I drove, Ruthie navigated, Corie played the ukulele and the empty propane tank rolled around in the hatch back area of the tiny Peugeot. Our friends Chris and Jessica on Namaste had told us where to find propane, not butane as is mostly used in the South Pacific. We drove to the Propane Farm but were told at the gate that we needed security clearance from the Port Captain in order to get in. Armed with French driving directions, we found the building where the Port Captain lives but there's no directory. I started trying different doors and a woman asked me what I wanted (at least, I think that's what she asked me. For all I know, she might have been making rude comments about my sloppy clothes but her face did show kindness and concern that I was going to enter someplace I wasn't supposed to be). I said, "Propane." and just then a man appeared and quickly interpreted "Gaz," on my behalf and went on to say, in English, that he was going to the same office. Amazingly, we got the security clearance, got the propane and headed south out of Papeete. Our agent had told us of a store where we could find cookware and we replaced some of our non-stick frying pans, albeit at extraordinary prices.
Continuing south along the Tahitian coast, we passed through village after village that sit at the foot of the steep, jungle-covered terrain. As lunchtime had already come and gone, we were looking for a place to grab a bite to eat. It's not that we're picky but some of the places just didn't look very appealing while a surprising number of others were closed. As we rounded one of the hundreds of curves, we could see up ahead a restaurant that looked both appealing and open. Even though it wasn't a good choice for our budget, it did serve a delightful French lunch on a wide porch that was cantilevered over one of the bays.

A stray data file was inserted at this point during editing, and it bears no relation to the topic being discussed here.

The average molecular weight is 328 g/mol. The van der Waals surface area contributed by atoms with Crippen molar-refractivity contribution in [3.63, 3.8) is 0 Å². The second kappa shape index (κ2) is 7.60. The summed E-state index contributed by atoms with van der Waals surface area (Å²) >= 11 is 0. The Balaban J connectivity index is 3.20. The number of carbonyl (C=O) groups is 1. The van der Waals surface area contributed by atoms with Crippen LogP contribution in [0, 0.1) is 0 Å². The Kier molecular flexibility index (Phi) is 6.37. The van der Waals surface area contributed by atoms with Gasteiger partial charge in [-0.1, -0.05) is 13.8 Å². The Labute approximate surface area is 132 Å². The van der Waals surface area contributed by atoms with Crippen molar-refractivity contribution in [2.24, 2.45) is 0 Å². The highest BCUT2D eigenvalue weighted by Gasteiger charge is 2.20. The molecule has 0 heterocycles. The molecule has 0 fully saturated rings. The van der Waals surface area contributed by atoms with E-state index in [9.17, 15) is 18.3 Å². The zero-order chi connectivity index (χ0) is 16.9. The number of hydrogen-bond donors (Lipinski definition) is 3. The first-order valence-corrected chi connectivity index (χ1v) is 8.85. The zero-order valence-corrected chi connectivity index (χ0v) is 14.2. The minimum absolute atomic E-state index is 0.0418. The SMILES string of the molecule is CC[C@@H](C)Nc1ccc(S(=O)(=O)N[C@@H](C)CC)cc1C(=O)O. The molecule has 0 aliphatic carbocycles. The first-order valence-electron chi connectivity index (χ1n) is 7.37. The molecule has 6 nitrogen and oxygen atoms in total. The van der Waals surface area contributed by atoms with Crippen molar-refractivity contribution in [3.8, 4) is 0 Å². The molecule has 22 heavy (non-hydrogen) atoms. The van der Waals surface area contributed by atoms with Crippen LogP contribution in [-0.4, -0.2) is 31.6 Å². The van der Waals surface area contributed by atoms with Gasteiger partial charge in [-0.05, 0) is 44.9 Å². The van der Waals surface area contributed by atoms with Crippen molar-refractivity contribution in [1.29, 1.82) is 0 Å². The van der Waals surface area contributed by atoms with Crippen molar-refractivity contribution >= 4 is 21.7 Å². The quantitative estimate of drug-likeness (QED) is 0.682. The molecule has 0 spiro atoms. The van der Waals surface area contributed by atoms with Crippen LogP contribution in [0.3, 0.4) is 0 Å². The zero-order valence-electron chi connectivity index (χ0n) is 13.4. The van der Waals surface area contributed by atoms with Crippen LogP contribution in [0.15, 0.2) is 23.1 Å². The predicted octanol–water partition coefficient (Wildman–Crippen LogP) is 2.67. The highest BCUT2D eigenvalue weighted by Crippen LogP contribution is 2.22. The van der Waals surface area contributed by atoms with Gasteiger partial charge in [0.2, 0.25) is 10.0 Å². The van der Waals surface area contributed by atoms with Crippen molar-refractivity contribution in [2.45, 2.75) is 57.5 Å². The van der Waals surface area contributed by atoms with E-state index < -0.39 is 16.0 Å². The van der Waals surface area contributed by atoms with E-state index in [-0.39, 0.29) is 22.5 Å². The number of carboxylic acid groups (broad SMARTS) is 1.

Perhaps the best part of lunch was dessert. Called a perfiderol, imagine a gigantic cheeseburger except the bun is made out of a sweet puff pastry. And instead of a hamburger patty, imagine a smooth, creamy homemade vanilla ice cream filling. And instead of ketchup and mustard, imagine a thick, dark chocolate sauce poured over the top of the whole thing with whipped cream on top of that. Even though it was huge (our server giggled when she delivered it), it disappeared quickly. It kind of reminded me of my new favorite ice cream bar, called Magnum: With a very dark chocolate shell (I bet it's 60% dark chocolate), it has a wonderful chocolate ice cream center. The only problem with it, other than being a complete calorie and fat overload, is that it costs over $4.00US, again, out of our budget. On the plus side (perhaps I should say 'plus size'?), it does satisfy the meanest of chocolate cravings.
Groaning and waddling from eating too much, we got back into the car and continued our circumnavigation of Tahiti. We stopped at Teahupoo, one of the most famous surfing spots in the world ("Gnarly," Corie calls it) but even though the waves were huge, there was no one out as the form was poor. She did get to catch some waves on the northeast side of the island, just before sunset. Tomorrow, we're back in the car again, this time to provision for the next four months of our adventure.
At 6/8/2011 10:21 PM (utc) Rutea's position was 17°31.37'S 149°32.15'W
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